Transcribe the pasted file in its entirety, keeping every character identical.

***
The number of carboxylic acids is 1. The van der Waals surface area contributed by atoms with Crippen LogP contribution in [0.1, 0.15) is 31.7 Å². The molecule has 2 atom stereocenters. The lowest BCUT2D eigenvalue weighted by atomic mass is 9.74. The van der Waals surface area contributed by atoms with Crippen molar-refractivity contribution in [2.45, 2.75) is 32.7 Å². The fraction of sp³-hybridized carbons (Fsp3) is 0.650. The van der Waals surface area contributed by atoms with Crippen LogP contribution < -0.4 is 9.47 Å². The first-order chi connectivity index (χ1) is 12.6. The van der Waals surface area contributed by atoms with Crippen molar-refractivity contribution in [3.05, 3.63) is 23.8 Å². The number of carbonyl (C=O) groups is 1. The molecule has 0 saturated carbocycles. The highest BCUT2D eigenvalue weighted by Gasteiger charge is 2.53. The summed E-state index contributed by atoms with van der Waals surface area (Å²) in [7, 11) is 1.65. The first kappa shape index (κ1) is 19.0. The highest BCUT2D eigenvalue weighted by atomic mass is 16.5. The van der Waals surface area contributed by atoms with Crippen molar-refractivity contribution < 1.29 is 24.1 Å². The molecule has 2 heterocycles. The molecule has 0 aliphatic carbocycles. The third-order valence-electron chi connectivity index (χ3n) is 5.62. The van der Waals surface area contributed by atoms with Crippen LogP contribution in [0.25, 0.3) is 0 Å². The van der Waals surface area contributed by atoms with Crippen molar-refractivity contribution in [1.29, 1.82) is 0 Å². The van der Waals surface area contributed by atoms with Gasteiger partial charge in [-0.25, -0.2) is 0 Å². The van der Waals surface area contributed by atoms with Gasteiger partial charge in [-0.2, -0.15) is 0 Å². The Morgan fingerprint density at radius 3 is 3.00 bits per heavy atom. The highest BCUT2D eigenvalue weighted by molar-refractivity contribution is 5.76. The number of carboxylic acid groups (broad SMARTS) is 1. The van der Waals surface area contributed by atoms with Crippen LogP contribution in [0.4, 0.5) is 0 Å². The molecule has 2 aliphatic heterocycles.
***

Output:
The number of carboxylic acids is 1. The van der Waals surface area contributed by atoms with Crippen LogP contribution in [0.1, 0.15) is 31.7 Å². The molecule has 2 atom stereocenters. The lowest BCUT2D eigenvalue weighted by atomic mass is 9.74. The van der Waals surface area contributed by atoms with Crippen molar-refractivity contribution in [2.45, 2.75) is 32.7 Å². The fraction of sp³-hybridized carbons (Fsp3) is 0.650. The van der Waals surface area contributed by atoms with Crippen LogP contribution < -0.4 is 9.47 Å². The first-order chi connectivity index (χ1) is 12.6. The van der Waals surface area contributed by atoms with Crippen molar-refractivity contribution in [3.05, 3.63) is 23.8 Å². The number of carbonyl (C=O) groups is 1. The molecule has 0 saturated carbocycles. The highest BCUT2D eigenvalue weighted by Gasteiger charge is 2.53. The summed E-state index contributed by atoms with van der Waals surface area (Å²) in [7, 11) is 1.65. The first kappa shape index (κ1) is 19.0. The highest BCUT2D eigenvalue weighted by atomic mass is 16.5. The van der Waals surface area contributed by atoms with Crippen molar-refractivity contribution < 1.29 is 24.1 Å². The molecule has 2 heterocycles. The molecule has 0 aliphatic carbocycles. The third-order valence-electron chi connectivity index (χ3n) is 5.62. The van der Waals surface area contributed by atoms with Crippen LogP contribution in [0.25, 0.3) is 0 Å². The van der Waals surface area contributed by atoms with Crippen molar-refractivity contribution in [1.29, 1.82) is 0 Å². The van der Waals surface area contributed by atoms with Gasteiger partial charge in [-0.25, -0.2) is 0 Å². The van der Waals surface area contributed by atoms with Gasteiger partial charge in [-0.2, -0.15) is 0 Å². The Morgan fingerprint density at radius 3 is 3.00 bits per heavy atom. The highest BCUT2D eigenvalue weighted by molar-refractivity contribution is 5.76. The number of carboxylic acid groups (broad SMARTS) is 1. The van der Waals surface area contributed by atoms with Crippen LogP contribution in [0.4, 0.5) is 0 Å². The molecule has 2 aliphatic heterocycles.